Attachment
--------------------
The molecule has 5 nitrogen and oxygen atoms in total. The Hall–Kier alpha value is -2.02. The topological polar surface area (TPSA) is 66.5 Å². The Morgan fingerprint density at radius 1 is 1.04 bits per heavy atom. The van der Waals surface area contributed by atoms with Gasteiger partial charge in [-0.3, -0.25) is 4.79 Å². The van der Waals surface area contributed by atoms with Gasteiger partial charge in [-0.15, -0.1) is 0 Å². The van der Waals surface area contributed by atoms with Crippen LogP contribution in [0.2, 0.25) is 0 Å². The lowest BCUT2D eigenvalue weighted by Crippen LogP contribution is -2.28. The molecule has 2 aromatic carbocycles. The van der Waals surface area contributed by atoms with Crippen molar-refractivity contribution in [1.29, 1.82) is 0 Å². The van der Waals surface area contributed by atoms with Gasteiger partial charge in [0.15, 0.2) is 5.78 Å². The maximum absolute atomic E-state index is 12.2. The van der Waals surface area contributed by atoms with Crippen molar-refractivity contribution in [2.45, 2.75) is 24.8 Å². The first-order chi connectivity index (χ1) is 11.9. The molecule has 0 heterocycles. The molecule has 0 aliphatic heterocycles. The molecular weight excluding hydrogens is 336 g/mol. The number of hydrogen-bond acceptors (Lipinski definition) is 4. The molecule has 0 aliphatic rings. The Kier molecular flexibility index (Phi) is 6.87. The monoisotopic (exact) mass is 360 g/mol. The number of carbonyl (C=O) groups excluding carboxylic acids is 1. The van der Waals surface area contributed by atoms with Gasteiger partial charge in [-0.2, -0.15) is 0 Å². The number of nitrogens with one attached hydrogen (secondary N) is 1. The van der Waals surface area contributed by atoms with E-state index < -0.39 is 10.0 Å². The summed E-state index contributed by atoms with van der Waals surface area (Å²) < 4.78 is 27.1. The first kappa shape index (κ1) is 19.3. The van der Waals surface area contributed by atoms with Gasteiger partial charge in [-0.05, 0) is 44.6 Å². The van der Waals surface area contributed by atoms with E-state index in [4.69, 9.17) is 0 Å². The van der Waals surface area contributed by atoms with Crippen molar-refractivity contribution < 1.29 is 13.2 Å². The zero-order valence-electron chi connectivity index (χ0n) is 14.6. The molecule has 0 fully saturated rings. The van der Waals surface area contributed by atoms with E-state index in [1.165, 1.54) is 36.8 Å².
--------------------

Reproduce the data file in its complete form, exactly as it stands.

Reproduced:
The molecule has 5 nitrogen and oxygen atoms in total. The Hall–Kier alpha value is -2.02. The topological polar surface area (TPSA) is 66.5 Å². The Morgan fingerprint density at radius 1 is 1.04 bits per heavy atom. The van der Waals surface area contributed by atoms with Gasteiger partial charge in [-0.3, -0.25) is 4.79 Å². The van der Waals surface area contributed by atoms with Gasteiger partial charge in [-0.15, -0.1) is 0 Å². The van der Waals surface area contributed by atoms with Crippen LogP contribution in [0.2, 0.25) is 0 Å². The lowest BCUT2D eigenvalue weighted by Crippen LogP contribution is -2.28. The molecule has 2 aromatic carbocycles. The van der Waals surface area contributed by atoms with Crippen molar-refractivity contribution in [1.29, 1.82) is 0 Å². The van der Waals surface area contributed by atoms with Gasteiger partial charge in [0.15, 0.2) is 5.78 Å². The maximum absolute atomic E-state index is 12.2. The van der Waals surface area contributed by atoms with Crippen molar-refractivity contribution in [2.45, 2.75) is 24.8 Å². The first-order chi connectivity index (χ1) is 11.9. The molecule has 0 heterocycles. The molecule has 0 aliphatic heterocycles. The molecular weight excluding hydrogens is 336 g/mol. The number of hydrogen-bond acceptors (Lipinski definition) is 4. The molecule has 0 aliphatic rings. The Kier molecular flexibility index (Phi) is 6.87. The monoisotopic (exact) mass is 360 g/mol. The number of carbonyl (C=O) groups excluding carboxylic acids is 1. The van der Waals surface area contributed by atoms with Gasteiger partial charge in [-0.2, -0.15) is 0 Å². The number of nitrogens with one attached hydrogen (secondary N) is 1. The van der Waals surface area contributed by atoms with E-state index < -0.39 is 10.0 Å². The summed E-state index contributed by atoms with van der Waals surface area (Å²) < 4.78 is 27.1. The first kappa shape index (κ1) is 19.3. The van der Waals surface area contributed by atoms with Gasteiger partial charge in [-0.05, 0) is 44.6 Å². The van der Waals surface area contributed by atoms with E-state index in [4.69, 9.17) is 0 Å². The van der Waals surface area contributed by atoms with Crippen molar-refractivity contribution < 1.29 is 13.2 Å². The zero-order valence-electron chi connectivity index (χ0n) is 14.6. The molecule has 0 fully saturated rings. The van der Waals surface area contributed by atoms with E-state index in [1.165, 1.54) is 36.8 Å².